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Nature for Learning and Wellbeing: A Forest School Approach to Literacy and Maths

Nature for Learning and Wellbeing: A Forest School Approach to Literacy and Maths

Nature for Learning and Wellbeing: Resourcing Learning in Nature

We are always inspired by the benefits that connecting to nature can bring us, not only in terms of learning, but also to our physical and mental wellbeing. Participation in Forest School helps develop lifelong wellbeing and resilience practices that can support individuals with strategies to thrive and cope with stress and anxiety. Learning in nature also enables participants to connect with a sense of place and community, and empowers participants to become mentors and nature guardians.

Nature as Educator

There is something unquantifiable that happens to us when we go to the woods. Research is increasingly pointing towards the benefits of time in wild spaces for children’s learning and wellbeing. In his book The Last Child in the Woods, Richard Louv coined the phrase ‘nature deficit disorder’ to describe  how humans, especially children, are spending less time in nature and the negative consequence that this is having. At the same time as we are beginning to value these benefits, opportunities for playing in wild spaces are becoming less accessible, reminding us again as educators why learning in nature is so vital for children.

Locating learning  in a natural outdoor setting facilitates the development of a relationship between the learner and nature. From this relationship emerges unique contexts for learning that support risky play and opportunities to learn new skills. Nature has a way of teaching us the natural consequences of our actions. If you put your rain jacket at the bottom of your pack, you’re going to get wet when it begins to rain!

Filling our Own Cup

As educators, it is important that we tend to our own nature connection practice so that we might share it with others. On this course, participants will learn simple ways to build nature connection which they can easily introduce to their daily class routine. Over recent months, many of us have had cause to connect with our local wild spaces and see with fresh eyes the intrinsic value of nature, especially for learning and wellbeing.  We wonder if nature might play a role to support us as we adjust to the new learning landscape. Developing a programme for learning in nature can be as simple as making the decision to get outdoors daily with your class and connect with nature.

This Introduction to Forest School for Educators is an opportunity to experience the principles of Forest School in a fun and embodied way. This course is suitable for educators with an interest in taking learning outdoors and linking outdoor learning activities to the Curriculum through literacy and numeracy opportunities afforded by Forest School. Some of the topics, skills and questions which we will explore on this course include;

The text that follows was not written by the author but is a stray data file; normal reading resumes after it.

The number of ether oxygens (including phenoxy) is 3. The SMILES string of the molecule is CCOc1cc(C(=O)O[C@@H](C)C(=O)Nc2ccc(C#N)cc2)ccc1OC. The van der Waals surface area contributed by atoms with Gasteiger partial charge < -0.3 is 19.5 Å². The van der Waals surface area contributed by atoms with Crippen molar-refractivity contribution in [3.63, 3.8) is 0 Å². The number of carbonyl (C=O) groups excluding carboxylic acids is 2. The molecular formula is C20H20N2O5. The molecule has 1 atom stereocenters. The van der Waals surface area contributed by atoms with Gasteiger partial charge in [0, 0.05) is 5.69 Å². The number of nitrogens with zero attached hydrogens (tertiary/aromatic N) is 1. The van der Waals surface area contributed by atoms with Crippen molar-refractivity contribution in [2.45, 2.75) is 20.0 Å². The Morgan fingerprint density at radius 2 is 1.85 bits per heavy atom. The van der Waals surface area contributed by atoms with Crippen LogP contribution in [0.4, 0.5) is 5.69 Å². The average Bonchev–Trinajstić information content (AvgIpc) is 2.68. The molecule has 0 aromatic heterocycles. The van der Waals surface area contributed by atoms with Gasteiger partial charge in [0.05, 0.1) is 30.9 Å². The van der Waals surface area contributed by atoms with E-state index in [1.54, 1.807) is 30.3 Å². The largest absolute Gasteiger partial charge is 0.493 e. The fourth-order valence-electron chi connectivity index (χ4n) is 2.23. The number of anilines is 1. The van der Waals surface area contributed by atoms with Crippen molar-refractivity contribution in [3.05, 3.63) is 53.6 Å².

• Describe the benefits of outdoor learning for physical, emotional and mental wellbeing,
  • Identify the key principles and elements of Forest School and outdoor learning,
  • Review and evaluate a range of international approaches to outdoor learning, nature pedagogy, and nature play,
  • Examine the role and value of play and consider how play offers opportunities for teaching and learning in an outdoor learning environment,
  • Safe tool use to make simple wild craft projects,
  • Explore natural shelter building,
  • Experience fire craft and wild cooking,
  • Discover the invisible learning of nature games,
  • Experience the profound benefits of Sit Spot Practice,
  • Learn how a Forest School approach can be used as a therapeutic intervention in a home or school setting to support challenging behaviours, social skills and sensory development,
  • Explore how we, as educators, can support a child-led curriculum and understand the many benefits of risky play in learning, and
  • Create and plan for meaningful contexts in literacy and numeracy.

Maura Brennan and Darach Ó Murchú

Maura Brennan is a Forest School facilitator at Slí na Coille, Kilkenny Forest School, and founder of The Acorn Project, a Community Seedsaving and Forest School programme for Primary schools. Darach Ó Murchú works in environmental, outdoor and nature education as a teacher of wild food foraging courses (specialising in seaweed), is a leader of nature walks, a Leave No Trace Outdoor Ethics trainer and a facilitator of Wildcraft and Forest School programmes.

Course Properties

Course date 05-07-2021 9:30 am
Course End Date 09-07-2021 2:00 pm
Registration Start Date 20-05-2021 4:00 pm
Capacity 15
Cut off date 02-07-2021 12:00 pm
Individual Price €50.00
Speaker Darach Ó Murchú and Maura Brennan, Forest School Facilitators
Number Hours 20
Location Jenkinstown Wood, Co. Kilkenny
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Eircode - R95 RH97


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Dept of Education